My experience has also influenced the way I see other people. Perhaps I have more sympathy than I otherwise would have done. I have just spent two weeks in America. On my last day in New York, I met a French girl, still in her twenties, who had had a recurrence of ovarian cancer. She normally lives on a boat with her fiance, at Long Beach, California, and wants a career photographing children. When I first saw her that afternoon, I had a momentary revulsion because her bald head reminded me of my own chemotherapy. She told me she had deliberately chosen not to buy a wig but to remain bald - in fashion at the moment for her age-group - or to wear a scarf. Her face lit up when she realised I had also had cancer and written about it. She told me she had joined a self-help group in California, for cancer sufferers. Before that, she had felt isolated.
The group-members give each other exercises. "You take a quality for a day," she explained, "such as Courage. I am a photographer, so on that day I go round photographing examples of courage."
If I had not had breast cancer myself, I would probably not have recognised that, without her knowing, she herself was a perfect example.
Most of us have experienced the casualties and sadnesses of cancer. But there are also signs of hope, particularly in the field of research.
Breakthrough, the charity launched in 1991 by Bill Freedman, a businessman whose wife, actress Toby Robins, died of breast cancer, has raised pounds 10 million in five years. The charity was also helped enormously by Lesley Elliott, the young farmer's wife from Somerset with three children, who died in 1994.
In the last few months of her life, Lesley did a tremendous amount to help publicise Breakthrough. No one who saw her on television will forget her as she told, matter-of-factly, how she had prepared three separate books, personal to each of them, to keep after she died.
Last week, I spoke to Professor Gusterson of Cancer Research, who is also director designate of Breakthrough's new research centre. He said that "things had changed" in the last five to 10 years. Because of advances in modern technology, by the year 2003, every gene in the human body will be known and, subsequently, it will be possible to work out how these genes can cause different diseases. The particular diseases will be targeted, and scientists should be able to design drugs specifically to combat each one.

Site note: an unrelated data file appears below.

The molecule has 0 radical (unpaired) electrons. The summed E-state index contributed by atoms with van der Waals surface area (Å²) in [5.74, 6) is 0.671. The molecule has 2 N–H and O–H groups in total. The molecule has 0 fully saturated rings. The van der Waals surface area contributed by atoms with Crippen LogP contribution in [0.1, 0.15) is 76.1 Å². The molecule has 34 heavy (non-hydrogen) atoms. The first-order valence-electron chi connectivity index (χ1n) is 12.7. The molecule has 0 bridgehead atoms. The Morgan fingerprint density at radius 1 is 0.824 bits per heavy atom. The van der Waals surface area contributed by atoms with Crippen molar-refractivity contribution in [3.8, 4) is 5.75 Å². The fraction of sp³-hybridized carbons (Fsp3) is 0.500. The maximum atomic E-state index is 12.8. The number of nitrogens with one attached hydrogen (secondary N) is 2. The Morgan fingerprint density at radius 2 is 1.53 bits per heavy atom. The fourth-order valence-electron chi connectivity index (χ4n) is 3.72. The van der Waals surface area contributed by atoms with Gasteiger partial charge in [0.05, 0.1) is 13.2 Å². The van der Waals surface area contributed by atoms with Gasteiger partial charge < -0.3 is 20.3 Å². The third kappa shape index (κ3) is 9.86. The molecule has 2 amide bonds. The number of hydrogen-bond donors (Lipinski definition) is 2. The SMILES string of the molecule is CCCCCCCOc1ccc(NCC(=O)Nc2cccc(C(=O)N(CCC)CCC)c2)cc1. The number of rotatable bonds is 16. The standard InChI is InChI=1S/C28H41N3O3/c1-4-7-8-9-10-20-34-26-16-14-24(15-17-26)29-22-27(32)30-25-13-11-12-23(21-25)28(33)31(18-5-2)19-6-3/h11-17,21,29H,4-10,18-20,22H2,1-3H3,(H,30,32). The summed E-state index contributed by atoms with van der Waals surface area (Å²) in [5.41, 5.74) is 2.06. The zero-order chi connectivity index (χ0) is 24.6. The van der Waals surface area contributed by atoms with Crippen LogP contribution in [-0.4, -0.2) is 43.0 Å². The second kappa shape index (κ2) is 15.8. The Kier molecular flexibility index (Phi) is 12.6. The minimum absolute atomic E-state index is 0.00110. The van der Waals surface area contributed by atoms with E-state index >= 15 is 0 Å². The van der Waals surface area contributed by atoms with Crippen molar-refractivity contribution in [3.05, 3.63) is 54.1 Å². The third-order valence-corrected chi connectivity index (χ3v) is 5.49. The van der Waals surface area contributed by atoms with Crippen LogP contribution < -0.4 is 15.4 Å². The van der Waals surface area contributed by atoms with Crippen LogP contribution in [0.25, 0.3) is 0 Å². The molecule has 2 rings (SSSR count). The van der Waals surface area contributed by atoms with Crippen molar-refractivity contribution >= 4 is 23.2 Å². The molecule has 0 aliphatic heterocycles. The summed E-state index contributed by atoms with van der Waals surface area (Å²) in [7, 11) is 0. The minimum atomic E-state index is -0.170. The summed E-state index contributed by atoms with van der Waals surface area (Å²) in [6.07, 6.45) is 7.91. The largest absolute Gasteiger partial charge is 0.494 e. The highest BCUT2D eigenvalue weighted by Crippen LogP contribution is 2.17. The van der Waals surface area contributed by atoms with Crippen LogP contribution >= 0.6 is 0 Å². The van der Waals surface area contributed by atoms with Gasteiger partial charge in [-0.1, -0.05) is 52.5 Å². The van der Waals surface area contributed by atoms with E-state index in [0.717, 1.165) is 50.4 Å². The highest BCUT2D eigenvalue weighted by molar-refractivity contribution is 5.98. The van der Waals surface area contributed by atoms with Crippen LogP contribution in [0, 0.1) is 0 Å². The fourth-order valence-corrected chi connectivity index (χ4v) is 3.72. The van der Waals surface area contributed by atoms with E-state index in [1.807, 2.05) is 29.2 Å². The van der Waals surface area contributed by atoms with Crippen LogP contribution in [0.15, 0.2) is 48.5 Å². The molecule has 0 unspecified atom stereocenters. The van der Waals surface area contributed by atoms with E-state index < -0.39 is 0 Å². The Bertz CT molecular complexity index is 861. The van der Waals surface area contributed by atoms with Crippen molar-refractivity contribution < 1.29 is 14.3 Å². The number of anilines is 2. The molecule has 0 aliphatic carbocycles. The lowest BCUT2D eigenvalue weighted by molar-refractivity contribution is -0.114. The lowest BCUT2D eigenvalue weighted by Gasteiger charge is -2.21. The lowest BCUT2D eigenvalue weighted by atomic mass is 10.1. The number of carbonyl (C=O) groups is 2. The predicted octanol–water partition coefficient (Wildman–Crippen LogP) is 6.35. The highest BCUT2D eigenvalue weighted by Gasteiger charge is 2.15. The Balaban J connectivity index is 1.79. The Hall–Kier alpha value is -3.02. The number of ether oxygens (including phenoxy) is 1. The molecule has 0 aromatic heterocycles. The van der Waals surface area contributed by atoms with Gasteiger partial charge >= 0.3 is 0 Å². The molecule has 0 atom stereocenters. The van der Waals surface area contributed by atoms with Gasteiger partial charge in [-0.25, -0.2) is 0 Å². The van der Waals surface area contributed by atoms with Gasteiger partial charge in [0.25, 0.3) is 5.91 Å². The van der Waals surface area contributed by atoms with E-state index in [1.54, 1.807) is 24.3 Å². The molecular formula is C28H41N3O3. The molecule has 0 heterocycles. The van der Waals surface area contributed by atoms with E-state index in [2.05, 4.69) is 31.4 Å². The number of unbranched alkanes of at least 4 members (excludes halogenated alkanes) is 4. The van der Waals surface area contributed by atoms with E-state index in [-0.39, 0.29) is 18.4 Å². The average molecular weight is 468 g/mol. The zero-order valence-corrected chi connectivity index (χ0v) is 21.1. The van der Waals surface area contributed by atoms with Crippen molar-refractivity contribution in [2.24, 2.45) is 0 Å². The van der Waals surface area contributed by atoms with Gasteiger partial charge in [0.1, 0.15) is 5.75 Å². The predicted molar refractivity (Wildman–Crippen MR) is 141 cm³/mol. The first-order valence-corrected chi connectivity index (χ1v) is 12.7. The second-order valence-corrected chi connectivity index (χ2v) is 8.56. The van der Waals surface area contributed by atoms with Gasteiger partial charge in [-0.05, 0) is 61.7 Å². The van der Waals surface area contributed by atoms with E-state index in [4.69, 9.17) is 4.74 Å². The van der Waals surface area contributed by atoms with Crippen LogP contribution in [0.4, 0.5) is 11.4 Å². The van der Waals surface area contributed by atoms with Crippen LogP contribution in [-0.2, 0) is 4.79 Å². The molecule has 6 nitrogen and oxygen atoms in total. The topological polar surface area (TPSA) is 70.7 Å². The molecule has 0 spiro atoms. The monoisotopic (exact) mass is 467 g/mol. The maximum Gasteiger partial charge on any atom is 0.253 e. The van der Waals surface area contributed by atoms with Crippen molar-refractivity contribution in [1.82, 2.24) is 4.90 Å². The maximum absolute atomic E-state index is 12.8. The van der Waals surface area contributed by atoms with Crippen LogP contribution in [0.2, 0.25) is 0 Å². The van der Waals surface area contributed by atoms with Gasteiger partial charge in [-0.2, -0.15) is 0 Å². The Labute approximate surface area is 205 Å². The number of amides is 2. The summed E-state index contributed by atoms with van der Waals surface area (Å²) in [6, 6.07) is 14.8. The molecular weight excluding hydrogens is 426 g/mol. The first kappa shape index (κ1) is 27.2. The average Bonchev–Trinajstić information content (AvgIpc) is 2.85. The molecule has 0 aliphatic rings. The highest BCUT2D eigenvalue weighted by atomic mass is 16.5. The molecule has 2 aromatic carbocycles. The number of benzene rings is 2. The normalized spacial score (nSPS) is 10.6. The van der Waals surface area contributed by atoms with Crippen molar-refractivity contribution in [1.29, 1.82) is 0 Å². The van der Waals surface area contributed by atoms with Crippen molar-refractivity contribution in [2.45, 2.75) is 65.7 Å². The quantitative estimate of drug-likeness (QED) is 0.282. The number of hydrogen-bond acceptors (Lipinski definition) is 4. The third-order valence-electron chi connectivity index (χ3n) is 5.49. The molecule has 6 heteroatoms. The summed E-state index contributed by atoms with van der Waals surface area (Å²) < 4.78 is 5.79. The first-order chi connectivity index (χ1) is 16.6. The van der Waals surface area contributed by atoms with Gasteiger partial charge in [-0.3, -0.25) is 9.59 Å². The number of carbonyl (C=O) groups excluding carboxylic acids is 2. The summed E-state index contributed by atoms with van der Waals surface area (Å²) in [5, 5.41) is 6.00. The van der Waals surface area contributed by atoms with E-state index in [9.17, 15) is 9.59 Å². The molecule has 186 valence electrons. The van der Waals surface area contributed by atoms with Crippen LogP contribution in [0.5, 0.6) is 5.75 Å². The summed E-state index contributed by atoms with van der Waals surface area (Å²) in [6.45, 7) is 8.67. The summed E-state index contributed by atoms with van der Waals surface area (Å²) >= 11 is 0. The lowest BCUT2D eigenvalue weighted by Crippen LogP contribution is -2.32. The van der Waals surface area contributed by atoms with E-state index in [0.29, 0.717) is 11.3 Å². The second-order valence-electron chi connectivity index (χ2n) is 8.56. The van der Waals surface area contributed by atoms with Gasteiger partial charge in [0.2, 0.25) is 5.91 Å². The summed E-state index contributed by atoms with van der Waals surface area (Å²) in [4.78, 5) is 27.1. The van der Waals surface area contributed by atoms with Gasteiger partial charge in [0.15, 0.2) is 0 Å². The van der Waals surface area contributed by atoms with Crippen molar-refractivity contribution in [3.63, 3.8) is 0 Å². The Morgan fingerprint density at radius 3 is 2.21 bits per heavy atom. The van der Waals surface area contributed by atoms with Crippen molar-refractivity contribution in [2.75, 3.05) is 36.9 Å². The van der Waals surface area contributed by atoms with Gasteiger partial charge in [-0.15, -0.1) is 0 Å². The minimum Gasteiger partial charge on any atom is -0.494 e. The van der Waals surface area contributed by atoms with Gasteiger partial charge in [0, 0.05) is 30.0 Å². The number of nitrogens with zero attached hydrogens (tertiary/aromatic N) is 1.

I hope I will be around to see this. I certainly mean to be.
Elisa Segrave's `The Diary of a Breast' (pounds 5.99) is published in paperback by Faber and Faber on 21 April, as is her new novel, `Ten Men' (pounds 10.99)
Fiona Pitt-Kethley, poet When I was about 10, I wanted huge ones. We all did. but once I got into my thirties I realised it was good to have ones that didn't bounce too hard.
At the moment, because I'm breast-feeding, I'm a 40C. I used to be 36B, but they've inflated. I quite enjoy breast-feeding; it makes them feel useful. I envisaged my breasts drooping more, but they're actually sort of silicone-looking, when they fill up with milk. Quite curvy. They kind of go up and down when I feed the baby. I shall probably miss it when I stop.
One interesting thing is now, I'm looking at all the pictures of Madonnas and babies very differently from how I was before. I'm looking at the babies thinking, "Oh, he's just had a bit", or "He's screaming for it". You can tell whether that baby's had his milk or not.
I've got a very good recipe for soreness, a herbal thing. Particularly in the beginning, I used yarrow tea on the nipples, and that makes any soreness OK immediately.
I'm fairly relaxed about my body. I've gone naked. I prefer naked to topless. I did The Naked Chat Show for television. And once, when I interviewed some nudists for radio, I stripped off because I thought they'd feel more relaxed, and it was a better interview because of that.
Sophie Dahl, model I'm 19, and size 12 to 14, one of the biggest girls Storm, my agency, have on their books. My bosoms are size 36DD. Quite serious bosoms.